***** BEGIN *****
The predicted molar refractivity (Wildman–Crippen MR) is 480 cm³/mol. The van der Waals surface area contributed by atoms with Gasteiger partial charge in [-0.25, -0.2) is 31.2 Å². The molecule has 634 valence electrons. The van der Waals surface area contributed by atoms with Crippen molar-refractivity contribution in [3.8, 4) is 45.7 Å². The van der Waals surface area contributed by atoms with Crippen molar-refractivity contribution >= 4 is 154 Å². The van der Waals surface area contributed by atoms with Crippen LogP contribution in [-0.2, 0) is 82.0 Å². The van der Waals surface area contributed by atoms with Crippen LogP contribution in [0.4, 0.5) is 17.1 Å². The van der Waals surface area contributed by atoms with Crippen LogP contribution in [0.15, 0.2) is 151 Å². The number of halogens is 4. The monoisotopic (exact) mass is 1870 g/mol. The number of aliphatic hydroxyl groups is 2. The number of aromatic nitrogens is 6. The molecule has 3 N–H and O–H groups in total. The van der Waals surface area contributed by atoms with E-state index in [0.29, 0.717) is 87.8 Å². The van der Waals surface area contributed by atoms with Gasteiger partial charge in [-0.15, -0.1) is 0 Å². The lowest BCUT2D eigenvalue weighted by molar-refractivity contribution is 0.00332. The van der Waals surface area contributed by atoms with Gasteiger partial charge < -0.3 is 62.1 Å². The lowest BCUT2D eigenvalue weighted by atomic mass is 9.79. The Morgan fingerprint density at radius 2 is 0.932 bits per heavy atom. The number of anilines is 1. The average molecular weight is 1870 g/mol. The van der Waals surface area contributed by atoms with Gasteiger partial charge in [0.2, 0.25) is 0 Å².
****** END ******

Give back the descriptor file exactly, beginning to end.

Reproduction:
The predicted molar refractivity (Wildman–Crippen MR) is 480 cm³/mol. The van der Waals surface area contributed by atoms with Gasteiger partial charge in [-0.25, -0.2) is 31.2 Å². The molecule has 634 valence electrons. The van der Waals surface area contributed by atoms with Crippen molar-refractivity contribution in [3.8, 4) is 45.7 Å². The van der Waals surface area contributed by atoms with Crippen molar-refractivity contribution >= 4 is 154 Å². The van der Waals surface area contributed by atoms with Crippen LogP contribution in [-0.2, 0) is 82.0 Å². The van der Waals surface area contributed by atoms with Crippen LogP contribution in [0.4, 0.5) is 17.1 Å². The van der Waals surface area contributed by atoms with Crippen LogP contribution in [0.15, 0.2) is 151 Å². The number of halogens is 4. The monoisotopic (exact) mass is 1870 g/mol. The number of aliphatic hydroxyl groups is 2. The number of aromatic nitrogens is 6. The molecule has 3 N–H and O–H groups in total. The van der Waals surface area contributed by atoms with E-state index in [0.29, 0.717) is 87.8 Å². The van der Waals surface area contributed by atoms with Gasteiger partial charge in [-0.15, -0.1) is 0 Å². The lowest BCUT2D eigenvalue weighted by molar-refractivity contribution is 0.00332. The van der Waals surface area contributed by atoms with Gasteiger partial charge < -0.3 is 62.1 Å². The lowest BCUT2D eigenvalue weighted by atomic mass is 9.79. The Morgan fingerprint density at radius 2 is 0.932 bits per heavy atom. The number of anilines is 1. The average molecular weight is 1870 g/mol. The van der Waals surface area contributed by atoms with Gasteiger partial charge in [0.2, 0.25) is 0 Å².